Motoring writer Ian Lamming saddles up for a ride in the latest SUV from Volkswagen
IF cars could be likened to horses, then the new Taigo would be a cob.
Not too big like a cart horse, not too flighty like a thoroughbred, just a solid, dependable, no-nonsense stalwart, which does the job in reliable fashion and doesn’t cost too much to buy or feed.
VW makes good old workhorses and the new Taigo is no exception. So what is it and where does it fit in the now-eight-strong SUV range?
Well, look between T-Cross and T-Roc and there used to be a hole; that void has now been filled by Taigo. But just for the hell of it, and to set it apart slightly, it offers coupé styling, marrying SUV with hatchback.
So the new model is blessed with the raised seating position we expect and love so much in our SUVs but the lines are rounded off a bit to give it a touch of coupe sleekness. Sounds good to me.
Taigo is 150mm longer than the T-Cross but 37mm shorter than the T-Roc, with a ride height to match both, so while looking sportier it still benefits from a large 440 litre boot and decent cabin space.
As well as a dramatic sloping roof line, Taigo also boasts a full-width rear light bar making it rugged yet contemporary.
SUVs are important to all manufacturers and with VW represent more than 40 per cent of total sales. In 2021 they accounted for 61,656 of its 147,826 sales in the UK, which is definitely a slice of cake worth having.
This particular Life model comes with a 1.0-litre, three-cylinder petrol engine with 95PS, connected to a five-speed manual transmission – how very retro. But you know what? I’d forgotten that five cogs are plenty. I also had to check the capacity as even the 95PS version (there’s a 115PS 1.0 and a 150PS 1.5 in the range) is peppy and very willing.
On the long commute it has plenty of poke for the motorways, laughs in the face of hills and buzzes past the slothful with alacrity. It’s a really good drive.
Dynamics are excellent too. The small sporty steering wheel is chunky and direct giving Taigo rapid helm responses, just the ticket for towns and the twisty stuff. Ride is very comfortable, well damped and controlled and grip is excellent.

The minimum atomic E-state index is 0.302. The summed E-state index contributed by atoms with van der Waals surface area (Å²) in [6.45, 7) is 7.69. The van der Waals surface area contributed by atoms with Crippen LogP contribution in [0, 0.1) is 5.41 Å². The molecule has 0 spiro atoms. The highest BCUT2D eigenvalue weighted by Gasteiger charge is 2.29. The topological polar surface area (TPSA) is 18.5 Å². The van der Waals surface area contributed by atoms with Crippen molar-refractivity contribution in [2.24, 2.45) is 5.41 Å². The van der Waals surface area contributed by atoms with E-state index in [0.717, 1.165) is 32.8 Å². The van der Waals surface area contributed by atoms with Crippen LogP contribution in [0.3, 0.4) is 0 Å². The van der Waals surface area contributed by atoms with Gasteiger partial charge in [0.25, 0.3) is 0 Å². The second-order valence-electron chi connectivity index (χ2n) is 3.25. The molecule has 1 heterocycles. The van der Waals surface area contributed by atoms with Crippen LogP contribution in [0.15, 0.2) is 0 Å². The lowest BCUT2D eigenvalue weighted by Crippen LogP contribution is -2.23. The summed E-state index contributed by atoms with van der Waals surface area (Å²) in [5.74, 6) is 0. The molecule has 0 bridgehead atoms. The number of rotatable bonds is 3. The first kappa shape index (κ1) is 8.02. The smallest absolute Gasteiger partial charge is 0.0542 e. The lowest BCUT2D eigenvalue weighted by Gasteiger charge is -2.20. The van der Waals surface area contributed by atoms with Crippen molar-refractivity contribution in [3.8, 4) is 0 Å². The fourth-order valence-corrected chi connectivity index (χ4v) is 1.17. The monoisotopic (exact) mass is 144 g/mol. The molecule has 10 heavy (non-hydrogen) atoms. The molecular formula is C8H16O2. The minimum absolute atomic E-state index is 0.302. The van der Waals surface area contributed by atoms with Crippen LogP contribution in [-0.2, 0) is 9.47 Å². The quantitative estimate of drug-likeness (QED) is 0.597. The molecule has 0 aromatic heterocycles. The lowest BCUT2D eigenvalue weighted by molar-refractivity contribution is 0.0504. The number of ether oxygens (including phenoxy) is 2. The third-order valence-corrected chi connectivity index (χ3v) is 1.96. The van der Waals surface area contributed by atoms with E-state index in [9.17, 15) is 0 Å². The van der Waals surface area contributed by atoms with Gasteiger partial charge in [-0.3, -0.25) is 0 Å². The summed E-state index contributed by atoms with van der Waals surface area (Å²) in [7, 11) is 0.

Life may be entry level but it comes with bags of standard kit. Technological features include LED lights and a host of driver assistance systems, including Travel Assist, Park Assist, Lane Change Assist and Proactive Occupant Protection, so everyone inside should remain nice and safe.
Life also gets black roof rails, front fog lights, a digital cockpit TFT dash display, inductive smartphone charging, a multifunction steering wheel and electric folding and heated door mirrors. Entry level maybe, but far from basic.
Inside, heater controls are manual, which is rather nostalgic and very easy to use, though there is the touchscreen infotainment to keep the kids happy.
Another plus in the face of highway robbery petrol prices is the fact that Taigo is very economical. I saw 66.6mpg on the trip computer one day bumbling around the leafy lanes and it never seemed to drop below 55 even on the motorway. Those sorts of figures make a massive difference to your purse, particularly if you are like me and clock up a lot of miles every week.
There are eight body colours available as well as seven alloy wheel designs and five upholstery options, so plenty to choose from.
Taigo is a great addition to the VW range, a good, solid contender which is great to drive and cheap to run. I’d get one now before the horse has bolted.
Model: VW Taigo Life
Engine: 1.0 three cylinder turbo
0-62mph: 11.1 secs
Top speed: 114mph
Combined MPG: 51.5
Transmission: five-speed manual
CO2 g/km: 124